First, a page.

(i) Even if the pre-conditions prescribed under Section 245C are to be read into Section 245H, it cannot be said that in every case, the material “disclosed” by the assessee before the Commission must be something apart from what was discovered by the Assessing Officer. What is of relevance is that the assessee offered to tax, income, in addition to the income recorded in the return of income. Section 245C read with Section 245H only contemplates full and true disclosure of income to be made before the Settlement Commission, regardless of the disclosures or discoveries made before/by the Assessing Officer.
(ii) The Order passed by Assessing Officer based on any discovery made, is not the final word, for, it is appealable. However, the assessee may accept the liability, in whole or in part, as determined in the assessment order. In such a case, the assessee may approach the Settlement Commission making ‘full and true disclosure’ of his income and the manner in which such income has been derived. Such a disclosure may also include the income discovered by the Assessing Officer.
(iii) To say that in every case, the material “disclosed” by the assessee before the Commission must be something apart from what was “discovered” by the Assessing Officer is an artificial requirement. In every case, there may not even be additional income to offer, apart from what has been discovered by the Assessing Officer. The object of Chapter-XIXA is to settle cases and to reduce the disputes, and not to prolong litigation. Therefore, instead of preferring an appeal against the assessment order, the assessee may, by making a ‘full and true disclosure’ of income, approach the Settlement Commission and offer to tax income other than that disclosed in the return of income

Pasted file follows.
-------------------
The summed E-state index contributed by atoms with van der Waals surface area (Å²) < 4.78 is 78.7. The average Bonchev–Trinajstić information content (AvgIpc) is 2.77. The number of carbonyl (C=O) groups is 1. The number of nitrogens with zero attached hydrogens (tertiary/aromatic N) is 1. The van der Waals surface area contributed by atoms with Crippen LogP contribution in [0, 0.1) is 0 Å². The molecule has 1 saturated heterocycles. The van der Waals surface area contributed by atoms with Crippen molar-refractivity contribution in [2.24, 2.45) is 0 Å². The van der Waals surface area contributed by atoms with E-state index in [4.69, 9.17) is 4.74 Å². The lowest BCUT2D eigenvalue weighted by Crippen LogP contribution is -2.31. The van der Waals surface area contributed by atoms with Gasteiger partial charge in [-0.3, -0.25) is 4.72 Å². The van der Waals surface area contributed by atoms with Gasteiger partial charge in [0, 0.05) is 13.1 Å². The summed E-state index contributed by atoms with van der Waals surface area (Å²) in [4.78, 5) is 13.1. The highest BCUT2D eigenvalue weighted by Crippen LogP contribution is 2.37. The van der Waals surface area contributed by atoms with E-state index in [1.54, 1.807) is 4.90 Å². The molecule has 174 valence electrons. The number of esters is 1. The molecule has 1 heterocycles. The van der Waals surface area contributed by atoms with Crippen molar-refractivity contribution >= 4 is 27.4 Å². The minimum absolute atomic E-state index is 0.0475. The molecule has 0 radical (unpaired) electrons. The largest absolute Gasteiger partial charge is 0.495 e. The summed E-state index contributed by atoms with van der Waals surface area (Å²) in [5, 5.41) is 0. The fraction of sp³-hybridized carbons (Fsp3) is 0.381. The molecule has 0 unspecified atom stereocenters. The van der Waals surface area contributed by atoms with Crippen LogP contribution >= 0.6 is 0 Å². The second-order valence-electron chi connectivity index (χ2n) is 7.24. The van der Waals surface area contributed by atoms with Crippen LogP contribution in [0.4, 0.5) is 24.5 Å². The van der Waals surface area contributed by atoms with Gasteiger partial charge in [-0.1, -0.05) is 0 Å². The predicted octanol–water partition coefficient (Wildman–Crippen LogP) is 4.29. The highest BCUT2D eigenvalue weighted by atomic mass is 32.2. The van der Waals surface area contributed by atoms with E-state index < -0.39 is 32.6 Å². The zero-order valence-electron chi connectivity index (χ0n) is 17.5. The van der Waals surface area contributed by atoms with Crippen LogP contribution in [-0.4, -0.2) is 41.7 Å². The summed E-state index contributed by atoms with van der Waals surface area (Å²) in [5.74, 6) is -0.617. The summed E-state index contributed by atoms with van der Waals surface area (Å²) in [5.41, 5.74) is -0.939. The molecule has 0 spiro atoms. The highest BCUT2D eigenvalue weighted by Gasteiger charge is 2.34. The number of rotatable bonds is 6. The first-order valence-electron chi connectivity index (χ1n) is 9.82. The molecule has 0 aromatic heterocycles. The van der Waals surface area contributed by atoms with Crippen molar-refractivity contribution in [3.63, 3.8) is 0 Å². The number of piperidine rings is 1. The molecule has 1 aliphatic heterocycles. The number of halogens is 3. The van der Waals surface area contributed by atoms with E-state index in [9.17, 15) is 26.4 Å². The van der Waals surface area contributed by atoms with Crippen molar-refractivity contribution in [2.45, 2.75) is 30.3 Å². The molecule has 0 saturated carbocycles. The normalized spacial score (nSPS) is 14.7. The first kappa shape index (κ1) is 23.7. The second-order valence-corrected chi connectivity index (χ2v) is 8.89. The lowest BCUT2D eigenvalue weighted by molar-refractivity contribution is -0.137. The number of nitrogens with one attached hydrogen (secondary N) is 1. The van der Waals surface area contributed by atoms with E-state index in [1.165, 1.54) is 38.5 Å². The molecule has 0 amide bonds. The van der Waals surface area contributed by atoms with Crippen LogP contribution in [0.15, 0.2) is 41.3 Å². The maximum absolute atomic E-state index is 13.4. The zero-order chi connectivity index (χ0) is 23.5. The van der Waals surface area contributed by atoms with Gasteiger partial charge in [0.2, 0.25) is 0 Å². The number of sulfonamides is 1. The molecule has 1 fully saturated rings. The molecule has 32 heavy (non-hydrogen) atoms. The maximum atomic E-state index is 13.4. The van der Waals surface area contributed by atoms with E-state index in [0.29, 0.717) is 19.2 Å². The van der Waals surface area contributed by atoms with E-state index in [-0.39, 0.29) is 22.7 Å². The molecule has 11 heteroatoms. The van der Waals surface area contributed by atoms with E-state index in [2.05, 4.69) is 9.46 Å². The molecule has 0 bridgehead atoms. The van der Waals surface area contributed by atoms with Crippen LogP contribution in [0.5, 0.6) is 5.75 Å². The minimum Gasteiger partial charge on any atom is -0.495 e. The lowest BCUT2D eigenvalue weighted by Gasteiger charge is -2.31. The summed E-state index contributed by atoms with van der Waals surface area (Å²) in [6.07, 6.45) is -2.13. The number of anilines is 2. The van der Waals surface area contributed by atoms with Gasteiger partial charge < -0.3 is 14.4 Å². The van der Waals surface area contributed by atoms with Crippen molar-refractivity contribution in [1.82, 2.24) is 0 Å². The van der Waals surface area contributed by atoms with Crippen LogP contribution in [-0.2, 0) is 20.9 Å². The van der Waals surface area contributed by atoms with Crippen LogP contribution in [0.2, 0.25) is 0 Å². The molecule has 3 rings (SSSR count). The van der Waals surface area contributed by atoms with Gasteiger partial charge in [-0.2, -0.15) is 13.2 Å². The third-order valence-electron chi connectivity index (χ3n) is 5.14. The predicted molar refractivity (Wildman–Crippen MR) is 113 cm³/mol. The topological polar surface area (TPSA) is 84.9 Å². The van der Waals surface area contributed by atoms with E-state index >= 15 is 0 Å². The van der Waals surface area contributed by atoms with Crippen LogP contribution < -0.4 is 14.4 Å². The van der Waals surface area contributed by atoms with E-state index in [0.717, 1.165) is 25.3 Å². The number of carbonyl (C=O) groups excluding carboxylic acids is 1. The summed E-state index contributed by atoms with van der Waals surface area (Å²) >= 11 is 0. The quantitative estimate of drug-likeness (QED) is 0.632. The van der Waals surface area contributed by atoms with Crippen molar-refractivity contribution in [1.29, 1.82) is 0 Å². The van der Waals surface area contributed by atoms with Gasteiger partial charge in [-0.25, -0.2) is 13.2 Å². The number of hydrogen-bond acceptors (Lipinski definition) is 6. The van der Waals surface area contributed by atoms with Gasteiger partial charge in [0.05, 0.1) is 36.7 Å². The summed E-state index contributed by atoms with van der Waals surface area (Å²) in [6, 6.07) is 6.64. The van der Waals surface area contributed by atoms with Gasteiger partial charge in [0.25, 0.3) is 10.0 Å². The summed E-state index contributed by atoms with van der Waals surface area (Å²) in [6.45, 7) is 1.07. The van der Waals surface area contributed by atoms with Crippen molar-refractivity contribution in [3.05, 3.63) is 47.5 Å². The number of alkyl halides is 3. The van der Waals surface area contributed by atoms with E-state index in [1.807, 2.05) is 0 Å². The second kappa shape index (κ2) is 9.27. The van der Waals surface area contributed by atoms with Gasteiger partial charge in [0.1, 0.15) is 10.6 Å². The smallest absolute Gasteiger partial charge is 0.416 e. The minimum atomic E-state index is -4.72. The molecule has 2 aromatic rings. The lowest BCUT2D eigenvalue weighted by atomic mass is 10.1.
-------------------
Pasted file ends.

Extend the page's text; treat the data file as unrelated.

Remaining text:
(iv) having regard to the legislative intent, frequent interference with the orders or proceedings of the Settlement Commission should be avoided. We have already indicated the limited grounds on which an order or proceeding of the Settlement Commission can be judicially reviewed.
(v) The High Court should not scrutinize an order or proceeding of a Settlement Commission as an appellate court. Unsettling reasoned orders of the Settlement Commission may erode the confidence of the bonafide assessees, thereby leading to multiplicity of litigation where settlement is possible. This larger picture has to be borne in mind.
|Counsel(s):||Sri Shyam Divan, appearing on behalf of the appellant-assessee and learned Additional Solicitor General, Sri Balbir Singh, appearing on behalf of the respondents-Revenue|
|Dowload Pdf File||Click here to download the file in pdf format|
|Date of upload:||September 30, 2023|